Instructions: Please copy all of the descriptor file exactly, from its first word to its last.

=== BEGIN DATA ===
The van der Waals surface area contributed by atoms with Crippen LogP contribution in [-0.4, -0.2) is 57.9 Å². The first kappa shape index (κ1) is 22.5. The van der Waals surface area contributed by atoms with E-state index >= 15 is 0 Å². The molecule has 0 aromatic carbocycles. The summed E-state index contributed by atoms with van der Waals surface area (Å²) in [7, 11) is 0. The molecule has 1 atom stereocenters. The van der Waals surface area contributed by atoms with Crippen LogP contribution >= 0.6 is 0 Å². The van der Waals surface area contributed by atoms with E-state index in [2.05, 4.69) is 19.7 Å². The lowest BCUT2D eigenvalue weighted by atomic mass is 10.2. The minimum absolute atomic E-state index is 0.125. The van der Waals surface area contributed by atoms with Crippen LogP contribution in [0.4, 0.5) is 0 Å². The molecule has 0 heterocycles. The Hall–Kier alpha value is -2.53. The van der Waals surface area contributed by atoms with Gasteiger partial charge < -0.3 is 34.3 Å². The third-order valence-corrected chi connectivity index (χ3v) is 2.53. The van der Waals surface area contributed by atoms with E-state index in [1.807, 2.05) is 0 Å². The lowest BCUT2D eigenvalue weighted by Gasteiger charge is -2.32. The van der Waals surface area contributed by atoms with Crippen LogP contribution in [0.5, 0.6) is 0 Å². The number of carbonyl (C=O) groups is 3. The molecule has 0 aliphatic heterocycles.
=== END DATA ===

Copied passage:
The van der Waals surface area contributed by atoms with Crippen LogP contribution in [-0.4, -0.2) is 57.9 Å². The first kappa shape index (κ1) is 22.5. The van der Waals surface area contributed by atoms with E-state index >= 15 is 0 Å². The molecule has 0 aromatic carbocycles. The summed E-state index contributed by atoms with van der Waals surface area (Å²) in [7, 11) is 0. The molecule has 1 atom stereocenters. The van der Waals surface area contributed by atoms with Crippen LogP contribution >= 0.6 is 0 Å². The van der Waals surface area contributed by atoms with E-state index in [2.05, 4.69) is 19.7 Å². The lowest BCUT2D eigenvalue weighted by atomic mass is 10.2. The minimum absolute atomic E-state index is 0.125. The van der Waals surface area contributed by atoms with Crippen LogP contribution in [0.4, 0.5) is 0 Å². The molecule has 0 heterocycles. The Hall–Kier alpha value is -2.53. The van der Waals surface area contributed by atoms with Gasteiger partial charge < -0.3 is 34.3 Å². The third-order valence-corrected chi connectivity index (χ3v) is 2.53. The van der Waals surface area contributed by atoms with E-state index in [1.807, 2.05) is 0 Å². The lowest BCUT2D eigenvalue weighted by Gasteiger charge is -2.32. The van der Waals surface area contributed by atoms with Crippen LogP contribution in [0.5, 0.6) is 0 Å². The number of carbonyl (C=O) groups is 3. The molecule has 0 aliphatic heterocycles.